1. Quality systems are weak or have not yet been established.
  2. Effective quality systems are in place.

The assay selected for blood screening should be highly sensitive and specific. The aim is to detect all possibly infected donations while minimizing wastage due to false positive results. Donations that yield reactive or indeterminate test results should be discarded using methods in accordance with standard safety precautions (47).

Option 1. In laboratories without well-established quality systems

  1. Use a single assay (A) and test each blood sample singly in accordance with standard operating procedures. The assay should have been validated for the specific TTI.
  2. Collate and analyse the results of the assay. If a result is non-reactive (A−), the blood unit can be released for clinical use.
  3. If a blood sample is initially reactive for a TTI (A+), immediately segregate and then discard the blood donation and all blood components derived from it.
    Note: The decision not to use the reactive donation is taken on the basis of one test. However, to exclude technical error and any possibility of mix-up of samples at any stage, the test on an initially reactive donation may be repeated in duplicate, either using the same sample or a sample from the tubing attached to the blood donation, and using the same assay.
    If any discrepancy in the results is identified, a thorough investigation should be undertaken and corrective actions taken to prevent the release of an unsafe unit of blood.

Option 2. In laboratories with established quality systems

  1. Use a single assay (A) and test each blood sample singly in accordance with standard operating procedures. The assay should have been validated for the specific TTI.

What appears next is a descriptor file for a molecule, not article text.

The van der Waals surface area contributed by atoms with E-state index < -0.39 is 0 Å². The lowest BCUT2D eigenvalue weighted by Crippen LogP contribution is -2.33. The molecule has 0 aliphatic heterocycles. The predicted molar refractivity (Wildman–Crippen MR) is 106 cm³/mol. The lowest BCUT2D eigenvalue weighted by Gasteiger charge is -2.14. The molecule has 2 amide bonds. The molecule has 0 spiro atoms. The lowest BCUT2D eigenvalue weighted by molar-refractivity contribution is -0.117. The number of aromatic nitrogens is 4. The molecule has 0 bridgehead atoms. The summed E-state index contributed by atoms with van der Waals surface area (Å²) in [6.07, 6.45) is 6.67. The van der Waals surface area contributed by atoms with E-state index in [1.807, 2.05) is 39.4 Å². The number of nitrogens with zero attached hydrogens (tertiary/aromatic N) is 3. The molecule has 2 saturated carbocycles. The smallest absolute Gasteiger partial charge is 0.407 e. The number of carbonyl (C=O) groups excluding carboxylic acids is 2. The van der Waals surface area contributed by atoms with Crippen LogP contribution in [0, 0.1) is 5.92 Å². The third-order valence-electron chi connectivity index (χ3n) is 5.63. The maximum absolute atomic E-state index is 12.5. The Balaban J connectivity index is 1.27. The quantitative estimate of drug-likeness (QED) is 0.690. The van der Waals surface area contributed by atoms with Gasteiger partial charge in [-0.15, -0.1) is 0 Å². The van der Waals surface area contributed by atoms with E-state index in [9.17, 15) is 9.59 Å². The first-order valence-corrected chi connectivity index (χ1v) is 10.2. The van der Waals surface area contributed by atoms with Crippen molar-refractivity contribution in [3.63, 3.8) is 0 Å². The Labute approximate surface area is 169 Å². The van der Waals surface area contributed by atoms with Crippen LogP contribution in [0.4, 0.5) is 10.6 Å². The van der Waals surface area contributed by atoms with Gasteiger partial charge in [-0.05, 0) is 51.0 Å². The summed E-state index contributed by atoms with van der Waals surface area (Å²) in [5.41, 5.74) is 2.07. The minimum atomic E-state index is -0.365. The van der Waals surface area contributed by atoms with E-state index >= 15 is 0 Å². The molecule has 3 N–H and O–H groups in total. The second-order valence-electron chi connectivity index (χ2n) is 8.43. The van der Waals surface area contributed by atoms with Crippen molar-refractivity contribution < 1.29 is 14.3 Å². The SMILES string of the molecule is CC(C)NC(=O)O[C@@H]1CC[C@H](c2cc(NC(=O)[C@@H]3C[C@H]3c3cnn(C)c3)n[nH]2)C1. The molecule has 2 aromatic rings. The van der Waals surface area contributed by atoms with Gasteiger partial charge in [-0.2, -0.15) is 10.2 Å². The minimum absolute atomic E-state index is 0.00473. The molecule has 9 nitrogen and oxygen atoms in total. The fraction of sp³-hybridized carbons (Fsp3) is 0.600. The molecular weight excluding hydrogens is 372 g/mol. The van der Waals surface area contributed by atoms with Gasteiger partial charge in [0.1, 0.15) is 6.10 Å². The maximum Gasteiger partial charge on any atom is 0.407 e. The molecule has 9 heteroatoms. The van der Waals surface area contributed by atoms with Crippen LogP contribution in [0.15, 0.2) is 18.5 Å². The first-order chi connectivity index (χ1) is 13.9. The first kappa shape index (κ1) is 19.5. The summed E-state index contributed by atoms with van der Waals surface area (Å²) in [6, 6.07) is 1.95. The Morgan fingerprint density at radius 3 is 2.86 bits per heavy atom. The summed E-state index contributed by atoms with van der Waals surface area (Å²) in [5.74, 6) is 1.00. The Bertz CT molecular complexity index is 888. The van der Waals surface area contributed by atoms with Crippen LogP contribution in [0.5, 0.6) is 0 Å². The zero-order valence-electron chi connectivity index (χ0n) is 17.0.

2. Collate and analyse the results of the assays. If a result is non-reactive (A−), the blood unit can be released for clinical use.
  3. If a blood sample is initially reactive for a TTI (A+), immediately segregate the blood donation and all blood components derived from it.
  4. Repeat test in duplicate, from the same sample and using the same assay.
  5. Analyse the results of the repeat tests:
    • If both repeat tests are non-reactive (A+, A−, A−), the initial result could be due to false reactivity or technical error and the donation can be released for clinical use
    • If one or both of the repeat tests are reactive (A+, A+, A−)/(A+, A+, A+) immediately segregate and then discard the blood donation and all blood components derived from it. Send the sample for confirmatory testing.

The algorithm shown in Figure 1 shows the decision points on whether the blood and blood components should be released or discarded, based on the screening results, and whether confirmatory testing should be performed for blood donor management and epidemiological monitoring (see Section 6).